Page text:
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Important note: It is impossible to give a finite set of rules that will assure your safety in pyrotechnics. Described below you will find just some of the most important and common ('everyday') things that should always be kept in mind when handling pyrotechnic compositions and chemicals. They apply to a wide variety of compositions. But every composition is different. Some must be rammed or pressed to work properly. Other will explode when rammed. Some must be wet with water; others may spontaneously ignite when wet. Some mixtures are relatively safe to use by themselves but are extremely sensitive when used together. (A number of well known 'incompatible' mixtures and chemicals are also listed below). The point is: remember and think about the rules below, they are important, but realize any such list is inevitably incomplete. Accidents happen even in places where every conceivable safety precaution is taken. I don't guarantee your safety if you follow the rules below, but merely say it is wise to do so. It'll increase your safety.

General Safety Precautions

With that said, a list of some generally useful safety precautions in no particular order:

  1. Never smoke when handling chemicals or compositions.
  2. Be sure you are familiar with all the properties of the compositions you work with. Thoroughly test new compositions for sensitivity, stability, compatibility with other mixtures etc, until you are absolutely sure that the mixture is ok to use in your application and method of construction. Find out as much as you can about other peoples experiences with a particular mixture.
  3. Use only non-sparking tools. Make your tools from either: wood, paper, aluminum, lead or brass. Other metals and materials may spark (especially steel will).
  4. Paper bags or wooden containers are good to use for storing mixed compositions. Store compositions dry and cool. Avoid plastics, glass and metal. Avoid storing compositions in general. Make as much as you will need in the near future and keep no more in stock than necessary.
  5. Never have large amounts of composition near you. If you must use larger amounts of composition in multiple items, store the bulk of composition in a safe place and bring only small amounts to your working place. Finished items should also be brought to a safe place immediately.
  6. Prevent contamination of chemicals and mixtures. Have separate tools for every type of mixture (i.e. blackpowder-like mixtures, chlorates, perchlorates, etc) and clean them well with hot water and/or alcohol after use. It is no luxury either to have different sets of clothing for working with different mixtures. Wash them every time after use (dust collects in the clothing). If you have the possibility, have separate rooms or better yet: separate buildings for working with different types of mixtures/chemicals.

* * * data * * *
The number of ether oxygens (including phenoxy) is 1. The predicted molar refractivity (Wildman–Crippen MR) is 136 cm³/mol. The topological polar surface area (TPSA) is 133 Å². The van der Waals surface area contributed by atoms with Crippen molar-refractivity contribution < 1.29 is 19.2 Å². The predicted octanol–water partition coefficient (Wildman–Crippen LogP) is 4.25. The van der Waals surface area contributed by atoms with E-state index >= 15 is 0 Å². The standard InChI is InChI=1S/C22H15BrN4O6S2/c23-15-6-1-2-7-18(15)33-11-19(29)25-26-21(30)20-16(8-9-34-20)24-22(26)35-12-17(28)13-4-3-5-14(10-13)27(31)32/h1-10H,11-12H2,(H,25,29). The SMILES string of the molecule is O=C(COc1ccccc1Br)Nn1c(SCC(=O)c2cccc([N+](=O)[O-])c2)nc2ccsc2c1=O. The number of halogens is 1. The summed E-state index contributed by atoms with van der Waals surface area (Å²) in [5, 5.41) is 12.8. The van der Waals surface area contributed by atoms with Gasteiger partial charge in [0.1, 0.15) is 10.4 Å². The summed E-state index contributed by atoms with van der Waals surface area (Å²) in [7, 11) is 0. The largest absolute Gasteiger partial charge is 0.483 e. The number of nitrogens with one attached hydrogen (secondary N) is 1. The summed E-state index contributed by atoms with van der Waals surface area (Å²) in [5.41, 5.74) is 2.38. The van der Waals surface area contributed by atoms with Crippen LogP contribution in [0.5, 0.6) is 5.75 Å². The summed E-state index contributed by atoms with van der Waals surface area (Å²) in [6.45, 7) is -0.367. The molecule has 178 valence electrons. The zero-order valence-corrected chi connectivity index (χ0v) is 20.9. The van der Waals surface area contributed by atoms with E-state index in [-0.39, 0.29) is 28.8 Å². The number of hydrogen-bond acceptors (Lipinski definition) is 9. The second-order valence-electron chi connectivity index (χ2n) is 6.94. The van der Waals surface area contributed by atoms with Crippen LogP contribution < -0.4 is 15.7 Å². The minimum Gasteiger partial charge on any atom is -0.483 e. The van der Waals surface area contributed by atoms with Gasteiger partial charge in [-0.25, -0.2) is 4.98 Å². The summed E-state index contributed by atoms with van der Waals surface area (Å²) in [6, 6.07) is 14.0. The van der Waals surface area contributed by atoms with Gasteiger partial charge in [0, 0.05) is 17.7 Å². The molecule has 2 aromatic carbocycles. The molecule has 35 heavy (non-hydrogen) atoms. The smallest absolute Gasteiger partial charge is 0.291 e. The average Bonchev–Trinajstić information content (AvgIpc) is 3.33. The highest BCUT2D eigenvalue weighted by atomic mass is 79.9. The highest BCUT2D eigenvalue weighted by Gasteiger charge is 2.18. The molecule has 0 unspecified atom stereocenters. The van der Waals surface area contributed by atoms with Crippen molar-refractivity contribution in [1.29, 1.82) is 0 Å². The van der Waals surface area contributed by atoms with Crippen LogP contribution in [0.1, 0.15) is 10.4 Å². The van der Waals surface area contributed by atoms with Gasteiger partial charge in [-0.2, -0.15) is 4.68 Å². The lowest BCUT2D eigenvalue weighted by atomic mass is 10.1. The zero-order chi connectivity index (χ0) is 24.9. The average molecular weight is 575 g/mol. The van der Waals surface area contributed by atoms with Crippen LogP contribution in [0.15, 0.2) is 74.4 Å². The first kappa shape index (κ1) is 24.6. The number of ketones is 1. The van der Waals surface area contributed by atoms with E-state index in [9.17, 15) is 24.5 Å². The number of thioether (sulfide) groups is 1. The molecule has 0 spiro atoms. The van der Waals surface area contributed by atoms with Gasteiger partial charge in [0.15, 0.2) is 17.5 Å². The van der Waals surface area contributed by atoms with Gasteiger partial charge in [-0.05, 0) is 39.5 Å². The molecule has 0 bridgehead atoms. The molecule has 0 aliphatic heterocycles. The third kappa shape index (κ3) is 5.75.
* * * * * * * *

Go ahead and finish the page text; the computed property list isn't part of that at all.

7. Related to 6: Keep a clean working place. Fine dust easily spreads all over your working place. Keep chemicals in closed cabinets or in a separate building. Mixtures should not be kept in the working place anyway (see rules 4 and 5).
  8. Provide adequate ventilation. This is especially important when working with volatile solvents or (poisonous, flammable) powdered chemicals. Not only can you get yourself poisoned, vapour or dust may also ignite.
  9. Be aware of static electricity buildup. Ground your working table. Monitor humidity and keep it above 60% as a rule of thumb. This can be especially important in winter when preparing for New Years Eve (on the Northern Hemisphere at least). Touch a grounded surface before you place things on it. Touch other people before handing over compositions or finished items. Wear cotton clothing, avoid synthetics (do not be tempted to wear fleece clothing if your working place is cold in winter). Simple things such as unscrewing a (plastic) bottle, unwinding some tape or even moving your arm may accumulate enough charge on your body to ignite a sensitive composition. The risk of static electricity is often underestimated or even completely ignored by beginning amateurs in pyre, while it is actually one of the major causes of accidents in both commercial/industrial and amateur pyre setups.
  10. Wear proper protective clothing. A face shield, dust mask, heavy gloves and a leather apron are minimal. Wear cotton clothing. Hearing protection can be good but it also makes it harder to hear other people's warnings.
  11. Provide safety screens between you and compositions, especially when pressing, ramming, and sieving or in other ways causing frictions/shocks/pressure etc.
  12. Be prepared for the worst. Have a plan for when something should go wrong. Have a fire extinguisher and plenty of water ready. Think beforehand of what might happen and how you could minimize the damage. Know how to treat burns. Inform someone else so he/she can help in case of an accident. Have a fast escape route from your working place.

Test a device well before showing it to an audience. Inform any audience well of what can happen.